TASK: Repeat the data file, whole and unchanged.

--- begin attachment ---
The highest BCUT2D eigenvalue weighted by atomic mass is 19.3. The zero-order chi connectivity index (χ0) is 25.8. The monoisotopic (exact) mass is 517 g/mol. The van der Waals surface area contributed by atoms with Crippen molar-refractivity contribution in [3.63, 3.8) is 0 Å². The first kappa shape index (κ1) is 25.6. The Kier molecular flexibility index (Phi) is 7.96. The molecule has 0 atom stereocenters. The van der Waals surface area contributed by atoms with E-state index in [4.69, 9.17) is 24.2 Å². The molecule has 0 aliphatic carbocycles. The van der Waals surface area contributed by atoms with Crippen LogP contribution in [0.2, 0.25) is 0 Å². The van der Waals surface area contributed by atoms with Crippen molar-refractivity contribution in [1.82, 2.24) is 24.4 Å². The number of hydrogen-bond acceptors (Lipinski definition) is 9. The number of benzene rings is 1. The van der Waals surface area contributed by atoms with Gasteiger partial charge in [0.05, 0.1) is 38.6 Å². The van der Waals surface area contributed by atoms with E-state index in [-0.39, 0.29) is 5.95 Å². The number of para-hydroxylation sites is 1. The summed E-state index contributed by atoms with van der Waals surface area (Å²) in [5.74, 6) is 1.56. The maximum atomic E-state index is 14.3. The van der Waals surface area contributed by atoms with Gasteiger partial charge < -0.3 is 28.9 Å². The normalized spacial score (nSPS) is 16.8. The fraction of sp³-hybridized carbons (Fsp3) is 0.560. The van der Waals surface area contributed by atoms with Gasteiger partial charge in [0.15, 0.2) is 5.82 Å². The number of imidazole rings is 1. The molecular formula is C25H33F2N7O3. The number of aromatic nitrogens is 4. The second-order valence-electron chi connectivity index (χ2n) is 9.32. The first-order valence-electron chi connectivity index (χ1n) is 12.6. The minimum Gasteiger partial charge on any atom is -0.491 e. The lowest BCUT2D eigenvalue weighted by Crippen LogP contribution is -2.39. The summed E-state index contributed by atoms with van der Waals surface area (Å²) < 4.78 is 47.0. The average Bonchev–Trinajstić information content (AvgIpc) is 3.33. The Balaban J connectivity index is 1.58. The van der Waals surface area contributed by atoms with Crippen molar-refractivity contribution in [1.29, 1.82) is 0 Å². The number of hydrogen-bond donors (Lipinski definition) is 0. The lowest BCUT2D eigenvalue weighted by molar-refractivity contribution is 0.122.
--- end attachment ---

The highest BCUT2D eigenvalue weighted by atomic mass is 19.3. The zero-order chi connectivity index (χ0) is 25.8. The monoisotopic (exact) mass is 517 g/mol. The van der Waals surface area contributed by atoms with Crippen molar-refractivity contribution in [3.63, 3.8) is 0 Å². The first kappa shape index (κ1) is 25.6. The Kier molecular flexibility index (Phi) is 7.96. The molecule has 0 atom stereocenters. The van der Waals surface area contributed by atoms with E-state index in [4.69, 9.17) is 24.2 Å². The molecule has 0 aliphatic carbocycles. The van der Waals surface area contributed by atoms with Crippen LogP contribution in [0.2, 0.25) is 0 Å². The van der Waals surface area contributed by atoms with Crippen molar-refractivity contribution in [1.82, 2.24) is 24.4 Å². The number of hydrogen-bond acceptors (Lipinski definition) is 9. The number of benzene rings is 1. The van der Waals surface area contributed by atoms with Gasteiger partial charge in [0.05, 0.1) is 38.6 Å². The van der Waals surface area contributed by atoms with E-state index in [-0.39, 0.29) is 5.95 Å². The number of para-hydroxylation sites is 1. The summed E-state index contributed by atoms with van der Waals surface area (Å²) in [5.74, 6) is 1.56. The maximum atomic E-state index is 14.3. The van der Waals surface area contributed by atoms with Gasteiger partial charge < -0.3 is 28.9 Å². The normalized spacial score (nSPS) is 16.8. The fraction of sp³-hybridized carbons (Fsp3) is 0.560. The van der Waals surface area contributed by atoms with Gasteiger partial charge in [0.15, 0.2) is 5.82 Å². The number of imidazole rings is 1. The molecular formula is C25H33F2N7O3. The number of aromatic nitrogens is 4. The second-order valence-electron chi connectivity index (χ2n) is 9.32. The first-order valence-electron chi connectivity index (χ1n) is 12.6. The minimum Gasteiger partial charge on any atom is -0.491 e. The lowest BCUT2D eigenvalue weighted by Crippen LogP contribution is -2.39. The summed E-state index contributed by atoms with van der Waals surface area (Å²) < 4.78 is 47.0. The average Bonchev–Trinajstić information content (AvgIpc) is 3.33. The Balaban J connectivity index is 1.58. The van der Waals surface area contributed by atoms with Crippen molar-refractivity contribution in [1.29, 1.82) is 0 Å². The number of hydrogen-bond donors (Lipinski definition) is 0. The lowest BCUT2D eigenvalue weighted by molar-refractivity contribution is 0.122.